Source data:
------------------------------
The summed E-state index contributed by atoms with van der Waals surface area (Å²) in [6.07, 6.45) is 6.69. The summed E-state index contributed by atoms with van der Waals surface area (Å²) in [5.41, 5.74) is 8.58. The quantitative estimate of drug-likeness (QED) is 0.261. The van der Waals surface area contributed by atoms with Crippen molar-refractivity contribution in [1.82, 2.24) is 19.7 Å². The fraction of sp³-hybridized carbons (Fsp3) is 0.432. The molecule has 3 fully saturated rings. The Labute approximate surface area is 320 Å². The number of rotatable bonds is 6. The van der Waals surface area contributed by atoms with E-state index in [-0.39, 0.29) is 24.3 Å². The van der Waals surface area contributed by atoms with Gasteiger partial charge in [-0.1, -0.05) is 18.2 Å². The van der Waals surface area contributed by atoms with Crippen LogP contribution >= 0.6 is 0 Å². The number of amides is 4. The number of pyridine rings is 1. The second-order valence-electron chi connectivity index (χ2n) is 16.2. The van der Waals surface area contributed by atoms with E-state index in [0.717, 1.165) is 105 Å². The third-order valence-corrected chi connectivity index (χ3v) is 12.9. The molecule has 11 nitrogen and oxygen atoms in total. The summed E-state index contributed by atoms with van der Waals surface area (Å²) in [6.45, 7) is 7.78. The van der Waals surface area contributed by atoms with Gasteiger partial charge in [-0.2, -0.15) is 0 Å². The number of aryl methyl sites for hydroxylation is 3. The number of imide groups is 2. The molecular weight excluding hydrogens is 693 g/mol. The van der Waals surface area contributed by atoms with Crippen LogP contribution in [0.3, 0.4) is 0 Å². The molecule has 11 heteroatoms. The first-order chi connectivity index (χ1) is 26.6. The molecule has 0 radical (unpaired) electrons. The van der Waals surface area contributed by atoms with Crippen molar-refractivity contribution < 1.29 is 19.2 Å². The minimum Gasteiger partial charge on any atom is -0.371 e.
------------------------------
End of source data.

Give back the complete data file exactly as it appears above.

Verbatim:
The summed E-state index contributed by atoms with van der Waals surface area (Å²) in [6.07, 6.45) is 6.69. The summed E-state index contributed by atoms with van der Waals surface area (Å²) in [5.41, 5.74) is 8.58. The quantitative estimate of drug-likeness (QED) is 0.261. The van der Waals surface area contributed by atoms with Crippen molar-refractivity contribution in [1.82, 2.24) is 19.7 Å². The fraction of sp³-hybridized carbons (Fsp3) is 0.432. The molecule has 3 fully saturated rings. The Labute approximate surface area is 320 Å². The number of rotatable bonds is 6. The van der Waals surface area contributed by atoms with E-state index in [-0.39, 0.29) is 24.3 Å². The van der Waals surface area contributed by atoms with Gasteiger partial charge in [-0.1, -0.05) is 18.2 Å². The van der Waals surface area contributed by atoms with Crippen LogP contribution >= 0.6 is 0 Å². The number of amides is 4. The number of pyridine rings is 1. The second-order valence-electron chi connectivity index (χ2n) is 16.2. The van der Waals surface area contributed by atoms with E-state index in [0.717, 1.165) is 105 Å². The third-order valence-corrected chi connectivity index (χ3v) is 12.9. The molecule has 11 nitrogen and oxygen atoms in total. The summed E-state index contributed by atoms with van der Waals surface area (Å²) in [6.45, 7) is 7.78. The van der Waals surface area contributed by atoms with Gasteiger partial charge in [-0.2, -0.15) is 0 Å². The number of aryl methyl sites for hydroxylation is 3. The number of imide groups is 2. The molecular weight excluding hydrogens is 693 g/mol. The van der Waals surface area contributed by atoms with Crippen LogP contribution in [0.3, 0.4) is 0 Å². The molecule has 11 heteroatoms. The first-order chi connectivity index (χ1) is 26.6. The molecule has 0 radical (unpaired) electrons. The van der Waals surface area contributed by atoms with Crippen molar-refractivity contribution < 1.29 is 19.2 Å². The minimum Gasteiger partial charge on any atom is -0.371 e.